LGUs should regulate land use practices in CDO River catchment, expert says

MALAYBALAY CITY (Bukidnon News/28 January) Local government units must regulate land use practices with more than 80 percent of Cagayan de
Oro River’s catchment area no longer forested and had been placed in
the hands of private owners, former Department of Environment and
Natural Resources- 10 regional director Raoul Geollegue said.

Geollegue told Bukidnon News tropical storm Sendong’s 187 mm rains
that brought flashfloods to Cagayan de Oro is gone but not the city’s
recipe of disaster.
He said the LGUs must exercise its police power over the use of land
in the area.

“It’s time to work to mitigate, time to break our head as the terrain
and the basin is designed to exterminate people,” he said after he
offered his inputs in the management planning session of the Mt.
Kalatungan Range and Natural Park last Friday.

He added that the recipe of disaster, the area’s steep and high
elevation of the ridge and slopes made it possible for water to gather
volume and force with one outlet only, the Cagayan de Oro River.

Geollegue said more than 80 percent of the river’s 177,000 hectare
catchment, unfortunately, is already alienable and disposable land.

He said the stakeholders in the area are left with no choice but to do
mitigation work.

Geollegue said only about 12 percent of the area is forested covered
by three protected areas including Mt. Kalatungan and Mt. Kitanglad as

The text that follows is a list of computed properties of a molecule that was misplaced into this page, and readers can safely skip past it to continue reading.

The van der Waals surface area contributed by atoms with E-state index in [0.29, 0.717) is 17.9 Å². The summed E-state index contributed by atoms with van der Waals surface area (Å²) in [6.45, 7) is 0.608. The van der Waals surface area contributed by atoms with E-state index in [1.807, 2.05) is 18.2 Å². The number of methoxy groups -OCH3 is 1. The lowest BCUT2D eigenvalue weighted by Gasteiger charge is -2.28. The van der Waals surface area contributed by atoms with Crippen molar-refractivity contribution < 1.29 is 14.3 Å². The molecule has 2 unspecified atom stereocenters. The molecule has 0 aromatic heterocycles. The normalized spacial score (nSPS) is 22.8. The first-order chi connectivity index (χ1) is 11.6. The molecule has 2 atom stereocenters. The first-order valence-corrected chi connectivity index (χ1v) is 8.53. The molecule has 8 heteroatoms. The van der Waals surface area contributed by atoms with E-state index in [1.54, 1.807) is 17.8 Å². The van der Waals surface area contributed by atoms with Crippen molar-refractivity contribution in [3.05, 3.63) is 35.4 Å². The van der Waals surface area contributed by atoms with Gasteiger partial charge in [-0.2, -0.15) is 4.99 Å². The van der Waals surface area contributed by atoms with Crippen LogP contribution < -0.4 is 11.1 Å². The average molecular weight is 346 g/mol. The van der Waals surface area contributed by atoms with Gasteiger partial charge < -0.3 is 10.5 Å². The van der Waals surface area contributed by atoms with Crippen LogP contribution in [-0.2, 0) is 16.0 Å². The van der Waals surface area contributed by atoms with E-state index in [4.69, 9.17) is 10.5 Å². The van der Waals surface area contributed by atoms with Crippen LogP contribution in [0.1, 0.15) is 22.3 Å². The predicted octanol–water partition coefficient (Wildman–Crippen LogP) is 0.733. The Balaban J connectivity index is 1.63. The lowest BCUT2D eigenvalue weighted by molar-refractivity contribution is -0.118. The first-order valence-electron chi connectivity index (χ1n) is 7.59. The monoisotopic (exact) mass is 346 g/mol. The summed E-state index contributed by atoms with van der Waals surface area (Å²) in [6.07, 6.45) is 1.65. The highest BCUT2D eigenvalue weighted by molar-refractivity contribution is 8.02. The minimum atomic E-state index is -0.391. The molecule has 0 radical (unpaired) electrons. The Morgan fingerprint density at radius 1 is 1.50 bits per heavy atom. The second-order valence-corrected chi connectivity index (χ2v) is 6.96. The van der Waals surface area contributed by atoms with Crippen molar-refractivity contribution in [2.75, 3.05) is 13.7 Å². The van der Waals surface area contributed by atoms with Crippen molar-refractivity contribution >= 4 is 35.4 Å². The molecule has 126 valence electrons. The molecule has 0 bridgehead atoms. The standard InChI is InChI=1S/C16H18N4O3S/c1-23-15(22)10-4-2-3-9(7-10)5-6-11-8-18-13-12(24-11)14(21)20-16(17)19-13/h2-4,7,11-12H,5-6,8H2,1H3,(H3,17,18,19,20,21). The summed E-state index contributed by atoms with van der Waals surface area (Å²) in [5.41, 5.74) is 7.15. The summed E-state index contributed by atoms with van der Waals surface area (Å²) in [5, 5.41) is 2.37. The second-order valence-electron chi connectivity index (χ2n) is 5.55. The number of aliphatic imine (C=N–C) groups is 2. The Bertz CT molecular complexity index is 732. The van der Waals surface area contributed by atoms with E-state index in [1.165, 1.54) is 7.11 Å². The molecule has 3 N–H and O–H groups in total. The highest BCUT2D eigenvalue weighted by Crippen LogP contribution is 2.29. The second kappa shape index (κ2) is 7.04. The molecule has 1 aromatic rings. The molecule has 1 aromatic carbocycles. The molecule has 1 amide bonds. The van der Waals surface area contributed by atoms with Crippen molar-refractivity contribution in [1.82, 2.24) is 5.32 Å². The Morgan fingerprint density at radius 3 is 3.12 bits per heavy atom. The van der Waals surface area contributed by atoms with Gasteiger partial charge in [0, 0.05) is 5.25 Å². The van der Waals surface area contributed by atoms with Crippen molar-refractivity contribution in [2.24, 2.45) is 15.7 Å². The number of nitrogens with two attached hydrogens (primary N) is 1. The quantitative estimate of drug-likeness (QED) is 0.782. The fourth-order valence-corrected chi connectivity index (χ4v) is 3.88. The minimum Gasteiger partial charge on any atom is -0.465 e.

he defended that blaming Bukidnon alone is futile.

“Blame the whole catchment area. What can a small area do when there
is no control in the rest of the bigger area?” he added.

“Blame also the agricultural plantations who do not use proper land
management system,” he added.

Geollegue pushed for proper slope management prescribing that slopes
must be equipped with multilayer vegetative protection and rivers
should have forest cover.

“Every square inch of the land should be attended to considering the
magnitude of the catastrophe,” he added.

Felix Mirasol, chief of the Provincial Environment and Natural
Resources Bukidnon, said the challenge for stakeholders in Bukidnon is
to plan out what kind of interventions they wanted to do in the area
before those from other places would dictate on them and lead to

“Bukidnon should start responding now,” he added.

He cited among the stakeholders as the DENR, NCIP, LGUs, the
indigenous peoples and the public in general.

But he cited the role of the indigenous people who consider the area
as their ancestral domain.

He said gone are the days when it is the experts alone who are the
sources of knowledge on environmental protection.

“Experts cannot solve it. If you want real work to start, go to the
people up there. They know what to do,” he added.

He emphasized the role of planning in the long and hard work for
sustainable development. (Walter I. Balane/Bukidnon News)


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